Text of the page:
On An Agnostic Manifesto by Ron Rosenbaum:
This article is frustrating. An excerpt:
In fact, I challenge any atheist, New or old, to send me their answer to the question: "Why is there something rather than nothing?" I can't wait for the evasions to pour forth. Or even the evidence that this question ever could be answered by science and logic.
I… I didn't know that was a thing that atheists were concerned with this. Do atheists, in general, say that we know why there is something rather than nothing? They certainly don't infer an unknown cause and call it God.
It's amazing how the New Atheists boastfully stride over this pons asinorum as if it weren't there.
Rosenbaum uses a latin phrase to make atheists look unsophisticated. He's made the discussion between agnostics and atheists boring, because he's removed it from what human beings are concerned with, meaning, morality, purpose, joy, and posed the labels in terms of an obscure philosophical problem.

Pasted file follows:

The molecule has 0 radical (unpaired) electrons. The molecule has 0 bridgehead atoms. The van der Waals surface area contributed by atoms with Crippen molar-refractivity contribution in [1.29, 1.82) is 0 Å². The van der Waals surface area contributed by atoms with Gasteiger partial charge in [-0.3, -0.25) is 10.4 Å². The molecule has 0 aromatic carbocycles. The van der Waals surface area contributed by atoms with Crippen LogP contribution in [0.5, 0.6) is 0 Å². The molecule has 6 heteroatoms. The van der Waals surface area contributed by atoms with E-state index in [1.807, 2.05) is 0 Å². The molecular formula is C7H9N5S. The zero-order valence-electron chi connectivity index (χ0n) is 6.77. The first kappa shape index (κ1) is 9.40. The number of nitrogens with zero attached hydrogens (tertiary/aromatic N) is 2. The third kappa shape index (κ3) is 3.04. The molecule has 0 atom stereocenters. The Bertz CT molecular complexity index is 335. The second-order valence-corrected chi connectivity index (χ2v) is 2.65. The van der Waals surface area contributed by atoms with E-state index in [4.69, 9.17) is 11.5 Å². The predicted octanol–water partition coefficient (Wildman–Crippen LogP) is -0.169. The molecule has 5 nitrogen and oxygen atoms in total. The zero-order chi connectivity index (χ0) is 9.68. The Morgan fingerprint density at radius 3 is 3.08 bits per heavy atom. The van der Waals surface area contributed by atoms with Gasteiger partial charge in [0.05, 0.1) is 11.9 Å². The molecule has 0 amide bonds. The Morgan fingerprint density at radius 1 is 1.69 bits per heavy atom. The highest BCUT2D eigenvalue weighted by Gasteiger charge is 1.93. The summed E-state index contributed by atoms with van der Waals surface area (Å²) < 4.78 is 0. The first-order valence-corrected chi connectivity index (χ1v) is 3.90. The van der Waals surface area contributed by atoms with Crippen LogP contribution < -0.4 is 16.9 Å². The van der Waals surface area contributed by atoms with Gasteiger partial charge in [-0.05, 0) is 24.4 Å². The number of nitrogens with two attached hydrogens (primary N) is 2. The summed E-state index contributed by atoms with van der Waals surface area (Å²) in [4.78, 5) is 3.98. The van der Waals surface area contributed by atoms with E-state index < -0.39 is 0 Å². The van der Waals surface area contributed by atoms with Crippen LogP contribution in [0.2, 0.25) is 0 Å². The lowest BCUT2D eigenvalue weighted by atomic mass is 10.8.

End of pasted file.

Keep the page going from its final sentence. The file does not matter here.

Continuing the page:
I've heard various self-described agnostics describe their label as any combination of the following:
- I have no knowledge of any God.
- I don't know if a specific God exists.
- I don't know if an unspecified God exists.
- I don't know if something exists that someone calls God.
I use the first definition. I don't mind atheists calling me a "weak atheist" and lumping me in with them; ever since I was kicked out of the bat club in first grade, I've been looking for acceptance. Rosenbaum seems to follow 3 and 4. I'm sure that Rosenbaum and I agree about most things about magic and meaning. The divergence between agnostics and atheists is a subtle philosophical one. We have the same challenges, it is sensible for us to be cultural allies. Rosenbaum's critique of atheism is nit-picky and detracts from this cooperative relationship.